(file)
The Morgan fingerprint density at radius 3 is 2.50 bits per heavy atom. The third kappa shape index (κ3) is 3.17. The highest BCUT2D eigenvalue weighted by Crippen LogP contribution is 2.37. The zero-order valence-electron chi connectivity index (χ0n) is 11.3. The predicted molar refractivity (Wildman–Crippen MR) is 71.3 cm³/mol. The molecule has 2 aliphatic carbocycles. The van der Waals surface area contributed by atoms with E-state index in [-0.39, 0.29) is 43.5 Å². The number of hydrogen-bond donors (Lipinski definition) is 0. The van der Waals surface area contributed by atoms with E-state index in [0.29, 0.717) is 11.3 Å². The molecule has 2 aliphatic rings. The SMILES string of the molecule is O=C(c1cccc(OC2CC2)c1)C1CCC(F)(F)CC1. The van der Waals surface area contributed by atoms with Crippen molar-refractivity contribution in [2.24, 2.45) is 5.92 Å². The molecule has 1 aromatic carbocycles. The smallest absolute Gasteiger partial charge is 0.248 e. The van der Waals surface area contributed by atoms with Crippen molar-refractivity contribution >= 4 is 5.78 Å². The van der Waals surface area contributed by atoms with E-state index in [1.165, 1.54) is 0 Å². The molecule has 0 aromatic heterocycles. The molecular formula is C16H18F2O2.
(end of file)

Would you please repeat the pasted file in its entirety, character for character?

The Morgan fingerprint density at radius 3 is 2.50 bits per heavy atom. The third kappa shape index (κ3) is 3.17. The highest BCUT2D eigenvalue weighted by Crippen LogP contribution is 2.37. The zero-order valence-electron chi connectivity index (χ0n) is 11.3. The predicted molar refractivity (Wildman–Crippen MR) is 71.3 cm³/mol. The molecule has 2 aliphatic carbocycles. The van der Waals surface area contributed by atoms with E-state index in [-0.39, 0.29) is 43.5 Å². The number of hydrogen-bond donors (Lipinski definition) is 0. The van der Waals surface area contributed by atoms with E-state index in [0.29, 0.717) is 11.3 Å². The molecule has 2 aliphatic rings. The SMILES string of the molecule is O=C(c1cccc(OC2CC2)c1)C1CCC(F)(F)CC1. The van der Waals surface area contributed by atoms with Crippen molar-refractivity contribution in [2.24, 2.45) is 5.92 Å². The molecule has 1 aromatic carbocycles. The smallest absolute Gasteiger partial charge is 0.248 e. The van der Waals surface area contributed by atoms with Crippen molar-refractivity contribution >= 4 is 5.78 Å². The van der Waals surface area contributed by atoms with E-state index in [1.165, 1.54) is 0 Å². The molecule has 0 aromatic heterocycles. The molecular formula is C16H18F2O2.